Sonny Scroggin

Rusterlium core team member

Sonny Scroggin is an experienced software engineer with broad interests in the world of computing. He is best known for his contributions to the Phoenix Framework and other supporting libraries within the Elixir ecosystem. You can find him presenting or teaching others about Elixir, Phoenix, and other tools and libraries in the local user groups in Nashville, TN and at conferences around the world.

Past Activities

Sonny Scroggin
Code BEAM STO 2018
Tutorial/ 30 May 2018
13.30 - 17.00

Introducing Phoenix


Phoenix is an Elixir framework for building scalable web applications with realtime connectivity across all your devices. Together, we’ll take a guided tour of the framework, going from the very basics, to building our own realtime applications. You’ll see the framework’s foundations, core components, and how to use Phoenix to write powerful web services.

We’ll start by exploring the foundations of the framework in Elixir’s Plug library, followed by the core components of Phoenix’s Router and Controller layers. Next, we’ll review the View layer and build an application together as we learn each concept. We’ll finish by using the PubSub layer to add realtime functionality to our application. Along the way, attendees will see how to apply advanced features like router pipelines and plug middelware and receive tips on how to structure a Phoenix application for real-world services.

Sonny Scroggin
Code BEAM STO 2019
17 May 2019
13.40 - 14.25

BEAM + Rust: A match made in heaven

The BEAM is well-known for its fault-tolerant properties. It's quite performant and memory efficient for many use-cases. But occasionally we find ourselves hitting the limits of what the BEAM can provide us. What happens when we need to interface directly with hardware? Or when a specific part of our application needs to be as fast as possible?

In this talk Sonny will introduce the audience to Rust - a systems programming language that aims to empower everyone to build reliable and efficient software - and the various methods that can be used to integrate with it from the BEAM.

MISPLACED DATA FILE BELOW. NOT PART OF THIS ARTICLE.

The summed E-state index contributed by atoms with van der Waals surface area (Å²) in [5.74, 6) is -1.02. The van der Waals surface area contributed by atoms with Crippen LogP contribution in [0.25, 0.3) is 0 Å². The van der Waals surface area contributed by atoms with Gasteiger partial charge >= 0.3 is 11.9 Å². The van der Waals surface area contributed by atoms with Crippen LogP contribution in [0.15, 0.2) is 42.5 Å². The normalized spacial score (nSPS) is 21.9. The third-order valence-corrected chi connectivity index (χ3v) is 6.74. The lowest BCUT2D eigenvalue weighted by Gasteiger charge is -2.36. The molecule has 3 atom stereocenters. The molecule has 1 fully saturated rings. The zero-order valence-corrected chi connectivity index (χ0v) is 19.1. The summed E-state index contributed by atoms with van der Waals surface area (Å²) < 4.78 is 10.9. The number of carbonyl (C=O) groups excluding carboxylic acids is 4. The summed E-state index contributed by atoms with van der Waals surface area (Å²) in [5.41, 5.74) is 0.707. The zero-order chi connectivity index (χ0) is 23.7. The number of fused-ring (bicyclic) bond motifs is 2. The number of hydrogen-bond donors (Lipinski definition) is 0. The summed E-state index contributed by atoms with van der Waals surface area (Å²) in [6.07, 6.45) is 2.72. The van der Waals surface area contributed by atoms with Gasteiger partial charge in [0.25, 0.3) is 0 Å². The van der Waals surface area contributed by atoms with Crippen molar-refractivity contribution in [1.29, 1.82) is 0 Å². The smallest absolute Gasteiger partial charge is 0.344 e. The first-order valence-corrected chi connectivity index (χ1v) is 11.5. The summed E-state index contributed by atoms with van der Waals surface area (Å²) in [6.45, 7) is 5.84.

Demonstrate the flexiblity of the BEAM when integrating with the outside world. Introduce the audience to the Rust programming language and the benefits it provides.


Anyone who wants to learn about Rust and how use it within BEAM-based applications.

Sonny Scroggin
10 Sep 2020
18.25 - 19.05

Don't write NIFs (at least not in C)


Most experienced Erlangers will caution against writing NIFs, and for good reason! NIFs are notoriously dangerous.

Not only do we have to worry about crashing the BEAM, but we run the risk of degrading the scheduler if we're not careful. But what if writing NIFs were safe?

In this talk, Sonny will discuss Rustler, a library which makes it incredibly simple to write safe NIFs in Rust.






This talk aims to inspire people to learn Rust and how to leverage it within their current BEAM applications.


Anyone who is interested in using native code to improve the performance of their applications.

Sonny Scroggin
Code BEAM STO 2018
31 May 2018
16.25 - 17.10

Taking it to the metal

As it turns out, Erlang or Elixir aren't the fastest kid on the block. And while raw CPU speed matters little for most applications, there does exist a couple reasons you might want want to reach for tools that give you access to native power.

In this talk we will discuss Native Implemented Functions (NIFs) - Erlang's Foreign Function Interface (FFI).

NIFs are normally implemented in C and are considered dangerous. But we're going to explore writing safer NIFs in Rust - a new systems programming language developed by Mozilla, that focuses on memory safety.

We'll talk about the pitfalls with writing NIFs and how Rust can make this process easier and safer.


This talk is intended to show how to build performance-critical functionality in Erlang/Elixir with Rust. Because of the unique way the Erlang VM operates, there are many pitfalls you must be aware of when writing native code. This talk exposes these pitfalls and offers direction to those interesting in writing native code for the Erlang VM.